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Former IU leader Gros Louis dies at 80

Former IU leader Gros Louis dies at 80
Posted at 5:04 PM, Oct 21, 2017

BLOOMINGTON, Ind. -- Kenneth Gros Louis, who was the longtime leader of Indiana University's main campus in Bloomington, has died at age 80.

He was chancellor of the Bloomington campus for 23 years over two stints before stepping down in 2006. He then spent five years as an ambassador for IU as the university chancellor.

Gros Louis joined the IU faculty in 1964 teaching comparative literature and English and later became dean of the College of Arts & Sciences.

The University released the following statement about Kenneth R. R. Gros Louis. 

Kenneth R. R. Gros Louis, university chancellor emeritus and beloved member of the Indiana University community, passed away Friday, Oct. 20, at the age of 80.

Indiana University is deeply saddened by the passing of University Chancellor Emeritus Ken Gros Louis. He was, and will always remain, a true giant of IU and the IU Bloomington campus.

Besides IU's legendary Herman B Wells, Gros Louis is the only other individual to hold the distinguished title of university chancellor, and he had an extraordinary impact on the university that he proudly, ably and so enthusiastically served for more than a half-century. His efforts enabled the academic pursuits of countless IU students and faculty, whose work he eagerly and relentlessly championed as an administrator, colleague, mentor, friend, listener and ally.

IU President Michael A. McRobbie said: "Indiana University will be forever grateful for all of Ken's efforts to strengthen the core missions of the university that have left such an indelible mark on thousands of IU students, faculty, alumni and friends around the country and all over the world. He was a remarkable man deeply dedicated to the university and the Bloomington campus."

During Gros Louis' 21 years as chief executive, which ended with his retirement in 2001, the campus set records in enrollment and external support, established scores of new endowments for faculty and students, and was recognized nationally for innovation in undergraduate education. He returned in January 2004 as senior vice president for academic affairs and Bloomington chancellor and was named university chancellor in 2006.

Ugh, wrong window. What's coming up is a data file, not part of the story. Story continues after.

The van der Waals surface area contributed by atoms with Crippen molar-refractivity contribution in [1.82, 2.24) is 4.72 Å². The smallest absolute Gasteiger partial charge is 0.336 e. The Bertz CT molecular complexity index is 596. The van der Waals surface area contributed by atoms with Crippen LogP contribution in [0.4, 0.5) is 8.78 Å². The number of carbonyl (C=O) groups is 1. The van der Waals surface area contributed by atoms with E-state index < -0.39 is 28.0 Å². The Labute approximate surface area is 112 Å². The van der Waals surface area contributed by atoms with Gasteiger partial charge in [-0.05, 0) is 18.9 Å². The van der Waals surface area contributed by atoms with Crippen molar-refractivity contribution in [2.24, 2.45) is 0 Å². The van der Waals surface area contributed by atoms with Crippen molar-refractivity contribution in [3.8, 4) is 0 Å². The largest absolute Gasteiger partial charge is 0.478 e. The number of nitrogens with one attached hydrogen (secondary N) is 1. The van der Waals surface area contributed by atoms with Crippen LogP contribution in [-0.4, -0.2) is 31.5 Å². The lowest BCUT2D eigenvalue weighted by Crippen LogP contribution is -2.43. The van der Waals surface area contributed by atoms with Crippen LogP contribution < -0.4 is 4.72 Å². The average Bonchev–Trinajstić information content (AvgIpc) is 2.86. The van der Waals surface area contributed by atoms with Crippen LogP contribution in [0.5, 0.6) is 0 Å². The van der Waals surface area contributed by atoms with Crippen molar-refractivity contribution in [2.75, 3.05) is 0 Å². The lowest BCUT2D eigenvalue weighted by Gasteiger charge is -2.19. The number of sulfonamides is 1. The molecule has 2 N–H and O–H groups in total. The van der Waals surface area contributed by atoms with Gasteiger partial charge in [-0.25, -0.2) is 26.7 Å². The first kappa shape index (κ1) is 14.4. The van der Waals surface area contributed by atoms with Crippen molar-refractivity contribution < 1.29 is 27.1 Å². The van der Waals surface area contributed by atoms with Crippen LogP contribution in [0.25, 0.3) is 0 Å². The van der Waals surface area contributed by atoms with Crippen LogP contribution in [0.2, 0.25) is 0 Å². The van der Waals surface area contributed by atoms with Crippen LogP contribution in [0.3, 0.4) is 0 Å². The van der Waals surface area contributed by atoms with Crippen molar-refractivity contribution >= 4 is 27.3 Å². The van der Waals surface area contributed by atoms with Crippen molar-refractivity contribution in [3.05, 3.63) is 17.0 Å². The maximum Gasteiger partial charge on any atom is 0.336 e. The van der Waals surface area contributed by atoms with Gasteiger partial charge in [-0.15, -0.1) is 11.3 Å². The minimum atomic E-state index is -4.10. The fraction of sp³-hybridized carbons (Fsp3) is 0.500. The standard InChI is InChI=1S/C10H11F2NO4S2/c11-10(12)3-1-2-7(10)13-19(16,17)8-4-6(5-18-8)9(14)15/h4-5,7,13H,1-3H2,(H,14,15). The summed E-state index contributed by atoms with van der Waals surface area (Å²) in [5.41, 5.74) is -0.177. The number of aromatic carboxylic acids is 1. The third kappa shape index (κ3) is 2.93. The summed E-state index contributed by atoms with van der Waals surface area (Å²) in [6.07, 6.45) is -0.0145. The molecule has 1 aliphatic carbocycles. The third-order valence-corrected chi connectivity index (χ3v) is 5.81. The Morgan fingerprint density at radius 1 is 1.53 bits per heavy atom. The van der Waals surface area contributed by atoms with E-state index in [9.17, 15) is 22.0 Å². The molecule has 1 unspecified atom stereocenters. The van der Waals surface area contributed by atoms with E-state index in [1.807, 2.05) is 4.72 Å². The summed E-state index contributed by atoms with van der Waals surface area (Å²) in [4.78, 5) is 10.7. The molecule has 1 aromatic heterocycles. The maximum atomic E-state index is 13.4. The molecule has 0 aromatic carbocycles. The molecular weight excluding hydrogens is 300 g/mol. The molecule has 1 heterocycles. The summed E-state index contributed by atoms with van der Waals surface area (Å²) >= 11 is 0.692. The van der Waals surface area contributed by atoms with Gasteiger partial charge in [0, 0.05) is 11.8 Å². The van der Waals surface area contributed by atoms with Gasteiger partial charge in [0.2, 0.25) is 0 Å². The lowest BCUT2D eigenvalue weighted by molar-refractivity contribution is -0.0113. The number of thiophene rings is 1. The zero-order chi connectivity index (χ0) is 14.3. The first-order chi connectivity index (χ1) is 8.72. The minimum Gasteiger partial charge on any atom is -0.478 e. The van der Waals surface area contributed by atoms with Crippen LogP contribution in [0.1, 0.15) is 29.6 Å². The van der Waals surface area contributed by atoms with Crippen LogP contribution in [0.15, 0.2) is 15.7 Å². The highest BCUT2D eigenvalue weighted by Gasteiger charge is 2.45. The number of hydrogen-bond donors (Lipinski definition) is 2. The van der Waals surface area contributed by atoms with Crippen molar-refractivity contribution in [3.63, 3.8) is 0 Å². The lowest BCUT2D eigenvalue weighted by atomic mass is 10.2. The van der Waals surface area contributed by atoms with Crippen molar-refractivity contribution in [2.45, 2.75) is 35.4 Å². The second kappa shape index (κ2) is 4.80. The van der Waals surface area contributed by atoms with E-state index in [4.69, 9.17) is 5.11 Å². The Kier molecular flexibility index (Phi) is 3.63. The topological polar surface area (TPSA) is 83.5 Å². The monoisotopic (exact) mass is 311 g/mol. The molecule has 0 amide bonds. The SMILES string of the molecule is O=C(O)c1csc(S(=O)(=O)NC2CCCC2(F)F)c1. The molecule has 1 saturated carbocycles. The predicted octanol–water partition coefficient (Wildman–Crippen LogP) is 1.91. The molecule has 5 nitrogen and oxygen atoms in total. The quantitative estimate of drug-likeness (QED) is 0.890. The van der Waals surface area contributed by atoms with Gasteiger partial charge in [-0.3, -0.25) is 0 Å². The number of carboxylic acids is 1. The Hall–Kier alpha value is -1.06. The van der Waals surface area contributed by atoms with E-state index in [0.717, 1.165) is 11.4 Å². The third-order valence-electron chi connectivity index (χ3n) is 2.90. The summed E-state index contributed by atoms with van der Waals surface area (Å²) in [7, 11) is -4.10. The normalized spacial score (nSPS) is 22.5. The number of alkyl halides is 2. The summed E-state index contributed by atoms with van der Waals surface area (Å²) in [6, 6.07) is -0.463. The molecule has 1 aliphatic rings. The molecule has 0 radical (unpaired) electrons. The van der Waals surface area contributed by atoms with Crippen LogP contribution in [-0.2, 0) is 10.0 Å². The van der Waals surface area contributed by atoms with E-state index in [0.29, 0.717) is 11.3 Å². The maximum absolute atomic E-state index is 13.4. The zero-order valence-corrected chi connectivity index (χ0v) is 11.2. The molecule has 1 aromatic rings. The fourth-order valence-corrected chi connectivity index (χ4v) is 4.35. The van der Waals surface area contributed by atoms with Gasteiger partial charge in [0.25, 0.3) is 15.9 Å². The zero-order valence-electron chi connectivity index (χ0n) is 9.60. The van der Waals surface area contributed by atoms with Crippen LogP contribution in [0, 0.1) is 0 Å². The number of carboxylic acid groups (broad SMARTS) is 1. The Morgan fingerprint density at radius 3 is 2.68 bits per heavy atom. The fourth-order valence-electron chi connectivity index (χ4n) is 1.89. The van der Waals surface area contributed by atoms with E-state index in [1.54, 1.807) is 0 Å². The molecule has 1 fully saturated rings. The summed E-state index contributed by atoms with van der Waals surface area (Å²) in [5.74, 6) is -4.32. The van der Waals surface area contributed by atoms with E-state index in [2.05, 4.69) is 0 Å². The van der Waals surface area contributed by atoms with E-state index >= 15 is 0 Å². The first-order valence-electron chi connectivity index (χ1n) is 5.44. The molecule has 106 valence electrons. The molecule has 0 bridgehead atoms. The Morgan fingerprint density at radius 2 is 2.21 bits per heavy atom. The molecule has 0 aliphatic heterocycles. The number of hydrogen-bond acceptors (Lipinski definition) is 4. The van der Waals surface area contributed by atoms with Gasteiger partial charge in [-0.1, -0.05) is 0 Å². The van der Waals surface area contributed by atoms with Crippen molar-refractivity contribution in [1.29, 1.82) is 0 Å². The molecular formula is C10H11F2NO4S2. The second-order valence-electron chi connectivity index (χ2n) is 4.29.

Gros Louis was also an exceptional scholar in his own right, as reflected in his distinguished teaching, research and widely acclaimed writings on medieval and Renaissance literature and history. He authored the two-volume "Literary Interpretations of Biblical Narratives" as well as many articles on literature, higher education and academic administration. He won IU's Ulysses G. Weatherly Award for distinguished teaching in 1970 and continued to teach during his service as an administrator and in retirement. He was elected in 1991 to the Indiana Academy.

Through his strong leadership and vision, Gros Louis ensured a truly world-class educational environment that would attract and retain the very best students and faculty, and he was equally determined to help cultivate a welcoming, positive, diverse and inclusive campus climate so that everyone would find a sense of belonging at IU. His principled and humane vision, as well as strategic savvy, was responsible for the establishment of the Office of GLBT Student Support Services in 1994.

IU Provost and Executive Vice President Lauren Robel said: "For many, Ken simply was IU, and this is especially true for generations of IU student leaders. He was their best and truest guide and mentor and stayed in touch with them long after they left campus. His deadpan sense of humor coupled with his deep erudition and devotion to the academic mission endeared him to us as faculty. It is hard to imagine an Indiana University without Ken."

A special tribute website is forthcoming at